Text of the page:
Set realistic goals

  • How long do you have to save before retirement?

  • Do you know how much money you need to save for retirement?

  • How much risk are you comfortable taking with your investments?

  • Do you expect major future changes to your income or expenses?

  • How much can you realistically increase your contributions?

Avoid Pitfalls That May Reduce Savings Today and in the Future

  • Set aside and maintain an emergency fund for unexpected expenses.

  • Do not wait until late in your earnings years to start saving—start early.

  • Once you start saving, continue the habit, even if it is a small amount.

  • Avoid withdrawals during earning years, including loans and hardship distributions.

  • When you leave an employer, rollover your assets—don’t cash out your account.

You do not have to do this on your own

  • Discuss financial goals with your spouse and family.

  • Review potential budget changes and opportunities to increase contributions.

  • Read and learn to understand your account statements.

  • Utilize professional advice from your investment providers when it is available.

Explore the various tools and resources you have access to through Envoy.

6 Basic Retirement Rules

As a Christian, you are called by God to serve. This calling does not end when you stop receiving a paycheck.  Retirement is not only a reward for past service but a stepping-stone to future ministry. We call this your Future Funded Ministry! When you successfully construct and fund a retirement plan, you are creating a source of money to fund your future ministry activities. What an exciting way to live!

The following Retirement Rules will equip you with basic strategies to help you achieve your Future Funded Ministry plan!

Rule 1:  Save at least 10% of your income towards your Future Funded Ministry plan

This provides a simple target for you to work towards as part of a disciplined savings approach. You may start at a lower level and then focus on increasing your contributions over time to get to this percentage.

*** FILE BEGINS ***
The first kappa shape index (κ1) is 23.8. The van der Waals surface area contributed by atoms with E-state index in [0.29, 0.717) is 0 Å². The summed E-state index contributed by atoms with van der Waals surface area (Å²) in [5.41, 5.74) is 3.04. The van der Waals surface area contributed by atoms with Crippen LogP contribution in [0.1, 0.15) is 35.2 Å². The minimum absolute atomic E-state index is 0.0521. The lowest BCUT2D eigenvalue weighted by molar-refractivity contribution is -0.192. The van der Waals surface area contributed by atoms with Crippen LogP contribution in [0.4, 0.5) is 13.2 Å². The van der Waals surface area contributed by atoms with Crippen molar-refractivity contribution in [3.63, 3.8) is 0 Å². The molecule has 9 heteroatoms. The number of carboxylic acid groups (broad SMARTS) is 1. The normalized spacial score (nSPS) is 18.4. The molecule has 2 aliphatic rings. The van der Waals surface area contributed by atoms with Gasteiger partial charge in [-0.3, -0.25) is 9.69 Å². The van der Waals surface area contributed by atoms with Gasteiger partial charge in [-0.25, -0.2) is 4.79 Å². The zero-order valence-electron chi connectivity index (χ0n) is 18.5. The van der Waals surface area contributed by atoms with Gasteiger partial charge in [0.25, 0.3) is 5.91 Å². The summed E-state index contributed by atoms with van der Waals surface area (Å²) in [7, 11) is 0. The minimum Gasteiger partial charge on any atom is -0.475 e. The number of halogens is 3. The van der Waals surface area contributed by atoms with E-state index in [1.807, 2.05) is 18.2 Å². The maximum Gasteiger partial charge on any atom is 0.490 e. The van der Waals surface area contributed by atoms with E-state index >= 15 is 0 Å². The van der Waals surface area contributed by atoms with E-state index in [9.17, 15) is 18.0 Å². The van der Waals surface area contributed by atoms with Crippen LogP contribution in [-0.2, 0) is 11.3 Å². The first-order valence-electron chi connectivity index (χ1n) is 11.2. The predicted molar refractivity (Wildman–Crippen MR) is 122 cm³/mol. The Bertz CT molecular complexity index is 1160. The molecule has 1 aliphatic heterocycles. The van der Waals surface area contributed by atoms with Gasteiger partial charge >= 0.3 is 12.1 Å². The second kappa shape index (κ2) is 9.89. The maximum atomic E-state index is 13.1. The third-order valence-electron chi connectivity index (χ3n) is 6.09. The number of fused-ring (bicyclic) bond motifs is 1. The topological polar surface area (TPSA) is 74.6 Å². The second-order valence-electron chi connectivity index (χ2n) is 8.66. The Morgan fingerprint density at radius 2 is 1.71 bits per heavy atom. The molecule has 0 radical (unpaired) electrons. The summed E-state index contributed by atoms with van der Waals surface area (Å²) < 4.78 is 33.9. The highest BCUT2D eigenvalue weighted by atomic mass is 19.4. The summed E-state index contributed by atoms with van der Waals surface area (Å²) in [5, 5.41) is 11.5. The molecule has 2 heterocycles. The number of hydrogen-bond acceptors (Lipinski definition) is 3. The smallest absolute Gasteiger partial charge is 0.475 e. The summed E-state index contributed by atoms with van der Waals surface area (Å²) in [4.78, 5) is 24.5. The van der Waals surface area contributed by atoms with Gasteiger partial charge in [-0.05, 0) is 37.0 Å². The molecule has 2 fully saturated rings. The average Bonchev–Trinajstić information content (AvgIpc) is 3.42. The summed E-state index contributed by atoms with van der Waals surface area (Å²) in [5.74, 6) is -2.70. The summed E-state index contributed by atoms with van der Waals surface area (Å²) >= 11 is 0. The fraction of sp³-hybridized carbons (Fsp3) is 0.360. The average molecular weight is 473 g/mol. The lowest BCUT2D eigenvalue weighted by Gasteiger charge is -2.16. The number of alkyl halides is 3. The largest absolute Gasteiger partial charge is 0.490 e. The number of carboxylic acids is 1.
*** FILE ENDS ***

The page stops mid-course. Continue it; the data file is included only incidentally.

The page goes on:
Rule 2:  Plan on living 20-25 years in retirement after age 65

People who live to age 65 have a 50% chance of living to age 85 and a 25% chance of living until 92.

Rule 3:  Plan on needing 70% to 80% of your income in your Future Funded Ministry years

Certain expenses will likely disappear or be reduced once you leave the workplace.

Rule 4:  To make your savings last, withdraw less than 4% a year

This simple formula has proven very accurate over time. It provides a guideline for how much to withdraw each year without exhausting your Future-Funded Ministry savings.

Rule 5:  Rebalance your asset allocation at least once per year

Rebalancing is when you adjust your portfolio back to an appropriate asset allocation mix. This keeps your investments aligned with your risk tolerance and goals.

Rule 6:  Bonds percentage of your portfolio equals your age

This rule is a reminder that your portfolio needs to change as you age, becoming gradually more focused on avoiding risk and providing income.

5 Factors That May Affect Your Retirement


  • Reduces how much you can buy today, compared to last year

  • Historically, inflation averages 3% annually

  • Your investments need to keep pace with or outpace inflation

Investment Risk

  • Determine how much potential gain you are aiming to achieve with your investments, understanding that also means you may potentially lose a similar amount

  • More risk equals more volatility in returns and account values go up and down more

  • Diversify your portfolio by allocating money to multiple asset classes so you are not totally exposed if one asset type (such as stocks) drops dramatically

Healthcare and long-term care expenses

  • A number of studies show that the average 65-year-old couple can expect can expect to spend hundreds of thousands of dollars on healthcare in retirement

  • The combination of increasing life expectancy and growing medical treatment costs can have a huge negative impact on savings

  • Consider obtaining Long Term Care insurance

  • The premiums can be significant, but having the coverage in place may help avoid disrupting your overall retirement planning strategy


  • Employer-sponsored and individual pre-tax accounts offer a variety of ways to receive tax breaks when making your retirement savings contributions

  • Pre-tax contributions provide a current reduction in taxable income, and therefore a reduction in the taxes you pay each year as you are adding to your accounts

  • Roth contributions are done on an after-tax basis, which does not provide a current year tax advantage but does allow you to make withdrawals on a tax-free basis in retirement


  • Set goals for what your financial needs will be in retirement

  • Evaluate your personal risk profile and asset allocation strategy

  • Take full advantage of any employer matching contributions you may be eligible for

  • Roll over assets from former employer plans rather than cashing out those accounts

  • Seek out trusted professional guidance or use available self-help tools